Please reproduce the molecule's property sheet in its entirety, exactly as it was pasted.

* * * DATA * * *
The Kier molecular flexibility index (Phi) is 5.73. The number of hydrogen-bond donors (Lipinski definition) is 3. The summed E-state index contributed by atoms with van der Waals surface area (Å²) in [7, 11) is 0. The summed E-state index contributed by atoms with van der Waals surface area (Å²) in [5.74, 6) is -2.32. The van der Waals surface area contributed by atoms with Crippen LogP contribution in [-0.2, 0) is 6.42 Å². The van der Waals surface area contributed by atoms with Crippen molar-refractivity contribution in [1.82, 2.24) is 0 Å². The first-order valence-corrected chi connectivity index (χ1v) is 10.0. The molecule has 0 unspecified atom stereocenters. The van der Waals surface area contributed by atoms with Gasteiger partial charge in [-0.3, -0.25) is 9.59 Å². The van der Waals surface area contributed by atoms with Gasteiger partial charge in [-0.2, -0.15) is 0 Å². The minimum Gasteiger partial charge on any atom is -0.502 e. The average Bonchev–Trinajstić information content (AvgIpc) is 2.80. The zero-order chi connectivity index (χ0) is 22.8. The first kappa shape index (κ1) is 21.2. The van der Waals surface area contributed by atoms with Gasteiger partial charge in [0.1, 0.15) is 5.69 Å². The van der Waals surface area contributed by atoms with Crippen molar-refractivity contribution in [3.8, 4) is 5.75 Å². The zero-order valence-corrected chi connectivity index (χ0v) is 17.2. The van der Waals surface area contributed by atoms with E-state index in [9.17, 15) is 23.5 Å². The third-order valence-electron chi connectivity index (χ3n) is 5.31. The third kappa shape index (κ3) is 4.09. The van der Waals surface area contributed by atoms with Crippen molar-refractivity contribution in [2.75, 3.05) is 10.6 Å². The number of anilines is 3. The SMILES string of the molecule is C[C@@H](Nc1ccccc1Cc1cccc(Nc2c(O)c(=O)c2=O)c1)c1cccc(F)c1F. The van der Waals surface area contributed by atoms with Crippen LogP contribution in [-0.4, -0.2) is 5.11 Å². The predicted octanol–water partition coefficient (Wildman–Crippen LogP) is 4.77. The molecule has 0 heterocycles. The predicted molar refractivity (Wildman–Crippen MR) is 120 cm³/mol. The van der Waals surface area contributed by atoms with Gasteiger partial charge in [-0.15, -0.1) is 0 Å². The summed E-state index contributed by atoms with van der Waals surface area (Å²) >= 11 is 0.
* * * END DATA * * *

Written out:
The Kier molecular flexibility index (Phi) is 5.73. The number of hydrogen-bond donors (Lipinski definition) is 3. The summed E-state index contributed by atoms with van der Waals surface area (Å²) in [7, 11) is 0. The summed E-state index contributed by atoms with van der Waals surface area (Å²) in [5.74, 6) is -2.32. The van der Waals surface area contributed by atoms with Crippen LogP contribution in [-0.2, 0) is 6.42 Å². The van der Waals surface area contributed by atoms with Crippen molar-refractivity contribution in [1.82, 2.24) is 0 Å². The first-order valence-corrected chi connectivity index (χ1v) is 10.0. The molecule has 0 unspecified atom stereocenters. The van der Waals surface area contributed by atoms with Gasteiger partial charge in [-0.3, -0.25) is 9.59 Å². The van der Waals surface area contributed by atoms with Gasteiger partial charge in [-0.2, -0.15) is 0 Å². The minimum Gasteiger partial charge on any atom is -0.502 e. The average Bonchev–Trinajstić information content (AvgIpc) is 2.80. The zero-order chi connectivity index (χ0) is 22.8. The first kappa shape index (κ1) is 21.2. The van der Waals surface area contributed by atoms with Gasteiger partial charge in [0.1, 0.15) is 5.69 Å². The van der Waals surface area contributed by atoms with Crippen molar-refractivity contribution in [3.8, 4) is 5.75 Å². The zero-order valence-corrected chi connectivity index (χ0v) is 17.2. The van der Waals surface area contributed by atoms with E-state index in [9.17, 15) is 23.5 Å². The third-order valence-electron chi connectivity index (χ3n) is 5.31. The third kappa shape index (κ3) is 4.09. The van der Waals surface area contributed by atoms with Crippen molar-refractivity contribution in [2.75, 3.05) is 10.6 Å². The number of anilines is 3. The SMILES string of the molecule is C[C@@H](Nc1ccccc1Cc1cccc(Nc2c(O)c(=O)c2=O)c1)c1cccc(F)c1F. The van der Waals surface area contributed by atoms with Crippen LogP contribution in [-0.4, -0.2) is 5.11 Å². The predicted octanol–water partition coefficient (Wildman–Crippen LogP) is 4.77. The molecule has 0 heterocycles. The predicted molar refractivity (Wildman–Crippen MR) is 120 cm³/mol. The van der Waals surface area contributed by atoms with Gasteiger partial charge in [-0.15, -0.1) is 0 Å². The summed E-state index contributed by atoms with van der Waals surface area (Å²) >= 11 is 0.